The squash gnocchi uses ingredients that pair well together. For example, “Goat cheese and squash are best friends,” he said.
The dish can be a main course or side to roast chicken, Castiglia said. If you make more gnocchi than you can use, they freeze well. But don’t leave them in the fridge, where they will get gummy, he said.
Other tips: Use a bench scraper to cut the gnocchi and clean your floured work surface when you’re done. Also, slice your garlic very thin. Mashing it in a press results in nasty burned, bitter flavor, Castiglia said.
“Anthony Bourdain says he doesn’t know what comes out of a garlic press, but it sure isn’t garlic,” Castiglia said.
This squash and gnocchi dish is tossed with bacon, goat cheese and greens.
For the gnocchi:
1 pound squash, preferably acorn or butternut
1 tablespoon garlic-infused oil
12 to 14 ounces potatoes, preferably Yukon golds, peeled and quartered
¾ cup finely grated Parmesan
1 large egg, beaten
1½ teaspoons freshly grated nutmeg
1 teaspoon salt
1¾ cups (or more) Italian 00 flour or Nash’s Organic Soft White Whole Wheat Flour
For the bacon, goat cheese and greens:
2 medium spaghetti squash
1 tablespoon garlic-infused grapeseed oil or olive oil
Kosher salt and freshly ground pepper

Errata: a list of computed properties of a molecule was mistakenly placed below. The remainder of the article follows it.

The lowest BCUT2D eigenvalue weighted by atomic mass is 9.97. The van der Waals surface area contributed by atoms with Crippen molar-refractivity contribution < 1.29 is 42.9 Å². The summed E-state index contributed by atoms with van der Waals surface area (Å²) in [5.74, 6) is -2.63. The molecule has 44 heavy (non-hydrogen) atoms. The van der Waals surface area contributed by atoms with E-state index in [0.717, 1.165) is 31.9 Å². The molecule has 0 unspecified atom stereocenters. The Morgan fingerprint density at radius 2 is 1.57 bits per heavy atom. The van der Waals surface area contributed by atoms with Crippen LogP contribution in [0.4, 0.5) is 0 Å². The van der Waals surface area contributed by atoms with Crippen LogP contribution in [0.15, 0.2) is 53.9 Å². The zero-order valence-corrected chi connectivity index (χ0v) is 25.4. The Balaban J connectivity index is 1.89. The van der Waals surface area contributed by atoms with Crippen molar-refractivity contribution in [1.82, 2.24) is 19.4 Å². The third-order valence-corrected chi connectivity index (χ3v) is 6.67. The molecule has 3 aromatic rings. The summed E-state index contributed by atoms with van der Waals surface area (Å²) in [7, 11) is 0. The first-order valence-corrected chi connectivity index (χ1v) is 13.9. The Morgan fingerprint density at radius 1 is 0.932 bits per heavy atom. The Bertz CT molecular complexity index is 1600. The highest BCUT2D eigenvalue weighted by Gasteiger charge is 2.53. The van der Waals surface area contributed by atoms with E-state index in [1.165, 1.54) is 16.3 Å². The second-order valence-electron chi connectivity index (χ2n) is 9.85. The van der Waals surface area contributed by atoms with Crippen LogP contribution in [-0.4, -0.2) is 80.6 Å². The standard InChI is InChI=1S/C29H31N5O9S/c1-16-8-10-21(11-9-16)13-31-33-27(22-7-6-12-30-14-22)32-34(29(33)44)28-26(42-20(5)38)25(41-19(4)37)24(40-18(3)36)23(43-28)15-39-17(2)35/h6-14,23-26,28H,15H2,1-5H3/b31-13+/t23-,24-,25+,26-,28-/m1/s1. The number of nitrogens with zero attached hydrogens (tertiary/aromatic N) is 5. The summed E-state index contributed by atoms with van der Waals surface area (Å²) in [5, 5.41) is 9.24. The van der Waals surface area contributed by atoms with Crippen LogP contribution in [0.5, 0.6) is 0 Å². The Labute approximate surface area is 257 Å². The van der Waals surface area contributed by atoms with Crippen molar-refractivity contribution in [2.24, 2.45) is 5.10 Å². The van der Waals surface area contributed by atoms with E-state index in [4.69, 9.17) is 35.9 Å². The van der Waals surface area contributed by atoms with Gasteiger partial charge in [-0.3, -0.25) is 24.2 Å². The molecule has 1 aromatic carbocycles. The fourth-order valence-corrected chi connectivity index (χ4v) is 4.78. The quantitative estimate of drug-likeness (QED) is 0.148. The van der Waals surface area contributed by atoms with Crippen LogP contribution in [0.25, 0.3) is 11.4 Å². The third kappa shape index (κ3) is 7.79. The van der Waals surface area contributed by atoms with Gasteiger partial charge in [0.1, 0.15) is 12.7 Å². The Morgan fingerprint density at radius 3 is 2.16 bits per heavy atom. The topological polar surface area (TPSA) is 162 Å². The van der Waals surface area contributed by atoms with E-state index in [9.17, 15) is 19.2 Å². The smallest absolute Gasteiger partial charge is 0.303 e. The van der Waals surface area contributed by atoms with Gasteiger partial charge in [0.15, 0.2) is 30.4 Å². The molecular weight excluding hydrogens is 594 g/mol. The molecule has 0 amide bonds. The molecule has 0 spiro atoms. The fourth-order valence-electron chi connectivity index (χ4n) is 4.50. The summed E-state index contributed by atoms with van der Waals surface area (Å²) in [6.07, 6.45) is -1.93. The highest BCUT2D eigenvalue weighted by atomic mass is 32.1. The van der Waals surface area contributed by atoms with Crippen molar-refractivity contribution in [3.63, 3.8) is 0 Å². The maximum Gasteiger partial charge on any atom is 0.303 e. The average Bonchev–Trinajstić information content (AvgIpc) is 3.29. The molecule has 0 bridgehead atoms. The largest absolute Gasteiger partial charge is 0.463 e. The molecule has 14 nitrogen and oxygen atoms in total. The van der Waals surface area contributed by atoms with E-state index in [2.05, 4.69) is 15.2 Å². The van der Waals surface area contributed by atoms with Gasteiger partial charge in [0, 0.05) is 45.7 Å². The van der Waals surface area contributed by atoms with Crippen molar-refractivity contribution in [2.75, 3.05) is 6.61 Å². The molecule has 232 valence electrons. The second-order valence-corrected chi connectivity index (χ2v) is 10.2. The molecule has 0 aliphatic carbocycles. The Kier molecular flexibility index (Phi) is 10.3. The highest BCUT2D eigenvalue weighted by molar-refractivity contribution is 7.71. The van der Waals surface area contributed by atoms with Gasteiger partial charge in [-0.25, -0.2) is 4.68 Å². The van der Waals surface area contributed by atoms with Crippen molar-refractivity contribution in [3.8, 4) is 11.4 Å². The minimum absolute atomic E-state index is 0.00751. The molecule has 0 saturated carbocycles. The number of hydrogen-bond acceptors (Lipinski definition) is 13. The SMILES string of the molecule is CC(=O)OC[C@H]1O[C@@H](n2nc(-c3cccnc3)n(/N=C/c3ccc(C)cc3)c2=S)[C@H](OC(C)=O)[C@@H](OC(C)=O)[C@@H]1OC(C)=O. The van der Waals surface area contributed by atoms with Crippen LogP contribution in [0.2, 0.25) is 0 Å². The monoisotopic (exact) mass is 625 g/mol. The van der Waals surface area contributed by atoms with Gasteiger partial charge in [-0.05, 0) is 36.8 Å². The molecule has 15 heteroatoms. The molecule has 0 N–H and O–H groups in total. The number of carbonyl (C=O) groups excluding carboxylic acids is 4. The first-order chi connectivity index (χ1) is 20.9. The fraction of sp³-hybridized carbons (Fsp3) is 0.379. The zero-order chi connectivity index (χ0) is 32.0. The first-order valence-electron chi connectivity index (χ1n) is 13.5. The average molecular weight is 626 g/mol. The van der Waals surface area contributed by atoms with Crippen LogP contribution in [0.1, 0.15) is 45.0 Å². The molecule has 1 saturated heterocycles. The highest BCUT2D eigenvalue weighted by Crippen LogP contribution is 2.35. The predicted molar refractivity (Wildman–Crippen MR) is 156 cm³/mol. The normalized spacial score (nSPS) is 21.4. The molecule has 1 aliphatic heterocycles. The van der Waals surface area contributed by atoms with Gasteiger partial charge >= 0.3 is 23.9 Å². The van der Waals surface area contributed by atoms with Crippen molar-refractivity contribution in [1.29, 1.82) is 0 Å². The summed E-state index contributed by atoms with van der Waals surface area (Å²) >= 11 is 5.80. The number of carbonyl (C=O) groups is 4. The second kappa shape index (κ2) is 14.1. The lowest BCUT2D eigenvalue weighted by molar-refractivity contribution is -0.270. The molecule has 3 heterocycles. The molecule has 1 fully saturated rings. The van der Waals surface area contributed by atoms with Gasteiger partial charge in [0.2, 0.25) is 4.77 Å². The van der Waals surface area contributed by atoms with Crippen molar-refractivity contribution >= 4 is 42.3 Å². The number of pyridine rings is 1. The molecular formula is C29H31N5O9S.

6 slices bacon, cut into 1-inch pieces
2 tablespoons apple cider vinegar
2 tablespoons local honey
1 pound spinach, washed and torn into bite sized pieces
4 ounces soft goat cheese, crumbled
For the gnocchi: Preheat oven to 400 degrees. Cut squash lengthwise in half, discard seeds. Place squash halves, cut side up, on baking sheet and brush with oil. Roast until squash is lightly browned and very tender when pierced with a skewer.
Cool to room temperature. Scoop flesh into a food processor, puree until smooth. Transfer to a small saucepan, stir constantly over medium heat until juices evaporate and puree thickens, about 5 minutes. Cool. Measure 1 cup puree.
Meanwhile, cook potato in medium saucepan of boiling salted water until tender, about 20 minutes. Drain. While potato is warm, press through food mill into medium bowl; cool completely. Measure 2 cups of the riced potato.
Mix squash, potato, ½ cup parmesan, egg, nutmeg and salt in a large bowl.
Gradually add 1¾ cups flour, kneading gently into mixture in bowl until dough holds together and is almost smooth. If dough is very sticky, add more flour by the tablespoonful.
Turn dough out onto floured surface, knead gently until smooth.